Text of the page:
Duke Ellington: C Jam Blues

Duke Ellington wrote “C Jam Blues” as a simple way to showcase his musicians. Its first appearance was in a “soundie”, a short film made for a video jukebox. In it, Duke walks into a café, sits down and starts playing. Gradually, more and more Ellingtonians show up (naturally with their horns in hand) and join in on the jam session. By 1959, when the present version was made for the LP Blues In Orbit, the tune had been in Ellington’s band book for 18 years. Yet, this version still manages to include a few surprises. Duke starts off the proceedings as usual, followed by the band playing the head in unison. Ray Nance steps up to the microphone with his violin, and something must have surprised the band members, because you can hear them laughing in the background. Nance makes effective use of double-stops both at the beginning and the end of his solo. When the break comes up (traditionally used to introduce the next soloist), Nance keeps playing! He takes up a figure from Ravel’s “Bolero” and Hodges joins in. Oddly, neither Nance nor Hodges plays the next solo. Instead, Britt Woodman plays on open trombone, and he is followed by Paul Gonsalves on tenor (Woodman’s and Gonsalves’ solo turns were cut for all releases except the expanded CD reissue above). Booty Wood was a specialist on plunger-muted trombone and his jocular solo is backed up by the saxes playing a fairly standard background riff. But what is Jimmy Hamilton playing back there? Just a set of octaves with the top note trilled, but those octaves are on D, which is the ninth of the chord, and they certainly sound strange in this setting! Hamilton drops the octaves in Wood’s second chorus, and then the clarinetist takes the final solo, soaring over the band in the final bars.

September 01, 2009 · 0 comments


Oscar Peterson: C Jam Blues

In a sense, Duke Ellington’s “C Jam Blues” is the jazz equivalent of Beethoven’s Fifth Symphony. Both pieces are based on a pair of pitches, but the miracle is how much music is created from those two pitches. Oscar Peterson’s version of “C Jam Blues” is from his LP Night Train, and like the title track of that album, Peterson makes an arrangement for his trio rather than just blowing through a few choruses of blues and going on the next tune. The arrangement is rather modest, since Peterson solos through the entire track save for an 8-bar intro by Ray Brown. Peterson incorporates Ellington’s original 4-bar breaks at the start of his first four choruses (which is actually two more than we really needed—the effect gets a little tiresome). After a couple of choruses of straight playing, he incorporates a shout chorus figure which is quickly picked up by Thigpen. Peterson takes two more solo choruses then goes back to the tune, played first in block chords and then in single notes.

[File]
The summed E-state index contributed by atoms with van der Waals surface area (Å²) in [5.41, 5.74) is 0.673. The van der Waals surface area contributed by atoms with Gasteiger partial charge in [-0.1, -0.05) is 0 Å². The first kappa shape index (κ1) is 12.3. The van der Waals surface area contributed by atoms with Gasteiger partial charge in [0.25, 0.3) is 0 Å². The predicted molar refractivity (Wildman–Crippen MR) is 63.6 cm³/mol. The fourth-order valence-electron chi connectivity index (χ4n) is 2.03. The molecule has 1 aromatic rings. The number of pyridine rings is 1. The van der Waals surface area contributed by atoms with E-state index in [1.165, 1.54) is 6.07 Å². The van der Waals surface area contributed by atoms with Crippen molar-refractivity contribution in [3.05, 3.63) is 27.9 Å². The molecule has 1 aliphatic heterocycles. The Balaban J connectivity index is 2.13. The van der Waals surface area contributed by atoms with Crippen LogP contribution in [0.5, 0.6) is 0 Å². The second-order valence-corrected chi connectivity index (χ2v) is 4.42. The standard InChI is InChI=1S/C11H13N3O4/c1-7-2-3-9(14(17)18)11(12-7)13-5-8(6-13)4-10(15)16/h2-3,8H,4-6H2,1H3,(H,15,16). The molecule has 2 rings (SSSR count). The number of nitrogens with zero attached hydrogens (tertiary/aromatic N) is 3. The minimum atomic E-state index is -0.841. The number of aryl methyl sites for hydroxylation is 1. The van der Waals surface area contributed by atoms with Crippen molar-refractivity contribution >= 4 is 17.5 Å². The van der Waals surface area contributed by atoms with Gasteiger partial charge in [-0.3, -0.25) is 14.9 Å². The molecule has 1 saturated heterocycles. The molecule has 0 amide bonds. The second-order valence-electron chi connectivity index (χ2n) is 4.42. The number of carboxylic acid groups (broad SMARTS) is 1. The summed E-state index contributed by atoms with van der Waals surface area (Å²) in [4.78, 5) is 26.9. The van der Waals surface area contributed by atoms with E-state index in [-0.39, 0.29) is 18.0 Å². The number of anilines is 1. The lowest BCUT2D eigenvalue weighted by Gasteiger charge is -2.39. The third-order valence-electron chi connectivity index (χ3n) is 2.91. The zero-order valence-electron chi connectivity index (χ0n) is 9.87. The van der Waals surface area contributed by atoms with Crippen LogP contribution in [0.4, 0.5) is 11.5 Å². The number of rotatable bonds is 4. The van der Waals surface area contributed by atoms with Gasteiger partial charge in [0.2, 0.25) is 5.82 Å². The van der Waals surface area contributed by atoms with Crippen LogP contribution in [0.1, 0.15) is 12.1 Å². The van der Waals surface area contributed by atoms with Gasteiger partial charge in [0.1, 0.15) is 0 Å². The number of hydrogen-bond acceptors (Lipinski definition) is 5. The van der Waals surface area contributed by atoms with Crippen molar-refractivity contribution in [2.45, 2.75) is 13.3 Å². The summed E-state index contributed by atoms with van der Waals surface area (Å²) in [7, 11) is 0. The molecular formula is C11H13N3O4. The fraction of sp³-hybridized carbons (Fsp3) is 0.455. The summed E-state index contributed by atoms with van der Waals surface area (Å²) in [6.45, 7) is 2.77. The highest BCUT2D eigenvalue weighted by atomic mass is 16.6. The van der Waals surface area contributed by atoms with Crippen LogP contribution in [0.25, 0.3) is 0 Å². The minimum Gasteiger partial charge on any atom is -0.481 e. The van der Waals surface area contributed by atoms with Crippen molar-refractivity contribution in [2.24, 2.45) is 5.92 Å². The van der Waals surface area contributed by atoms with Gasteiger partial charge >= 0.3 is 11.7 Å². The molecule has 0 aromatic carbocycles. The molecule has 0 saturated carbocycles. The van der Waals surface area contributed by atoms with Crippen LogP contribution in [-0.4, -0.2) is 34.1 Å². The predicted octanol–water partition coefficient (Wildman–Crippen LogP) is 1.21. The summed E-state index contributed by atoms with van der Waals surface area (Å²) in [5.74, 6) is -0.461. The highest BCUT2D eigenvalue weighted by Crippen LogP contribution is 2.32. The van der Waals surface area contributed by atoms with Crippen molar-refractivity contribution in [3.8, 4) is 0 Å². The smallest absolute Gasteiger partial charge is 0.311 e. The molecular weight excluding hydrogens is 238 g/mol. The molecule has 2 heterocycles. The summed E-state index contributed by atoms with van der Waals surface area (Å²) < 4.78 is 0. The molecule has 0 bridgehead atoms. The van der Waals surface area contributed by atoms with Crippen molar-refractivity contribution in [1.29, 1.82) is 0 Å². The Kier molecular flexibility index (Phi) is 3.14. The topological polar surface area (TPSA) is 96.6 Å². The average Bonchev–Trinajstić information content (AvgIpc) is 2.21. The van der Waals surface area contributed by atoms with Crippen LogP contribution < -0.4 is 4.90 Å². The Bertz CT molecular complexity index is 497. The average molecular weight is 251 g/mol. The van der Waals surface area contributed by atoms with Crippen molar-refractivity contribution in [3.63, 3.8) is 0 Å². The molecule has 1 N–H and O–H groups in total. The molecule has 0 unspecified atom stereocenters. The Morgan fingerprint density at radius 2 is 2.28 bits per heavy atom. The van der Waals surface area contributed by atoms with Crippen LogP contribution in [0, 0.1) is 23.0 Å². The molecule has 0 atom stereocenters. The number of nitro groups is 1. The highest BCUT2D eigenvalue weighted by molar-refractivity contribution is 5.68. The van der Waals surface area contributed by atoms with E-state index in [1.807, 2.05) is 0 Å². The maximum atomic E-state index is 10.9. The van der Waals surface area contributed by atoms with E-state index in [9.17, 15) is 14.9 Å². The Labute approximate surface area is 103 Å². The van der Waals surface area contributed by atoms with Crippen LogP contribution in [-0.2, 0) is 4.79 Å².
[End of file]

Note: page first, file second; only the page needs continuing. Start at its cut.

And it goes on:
September 01, 2009 · 0 comments


Charles Mingus: C Jam Blues

Jazz composers usually bring their most polished and ambitious scores when they are invited to play at Carnegie Hall. Not Charles Mingus. He organized the loosest, most free-wheeling jam on the simplest changes for his January 1974 concert, and I'm confident no one demanded their money back after the show.

When the back room cutting contests are translated to the concert hall, they usually come across as hollow and staged, lacking the spontaneity that is essential to these kinds of performances. But not on this track, which ranks among the finest recorded jam sessions in the jazz annals. Handy starts out hot, and sets the bar high for the following soloists with a 15-chorus excursion over blues changes. Hamiet Bluiett takes a few steps outside the changes, but George Adams makes the plunge with an ear-scorcher of a solo that is a panzer attack on the authority of the tonal center. You may think that there is nowhere else to go at this point, but then Rahsaan Roland Kirk steals the show by dipping into Adams' own bag and playing it better than Adams himself. And that is just the appetizer for a whirlwind solo of heroic proportions. . .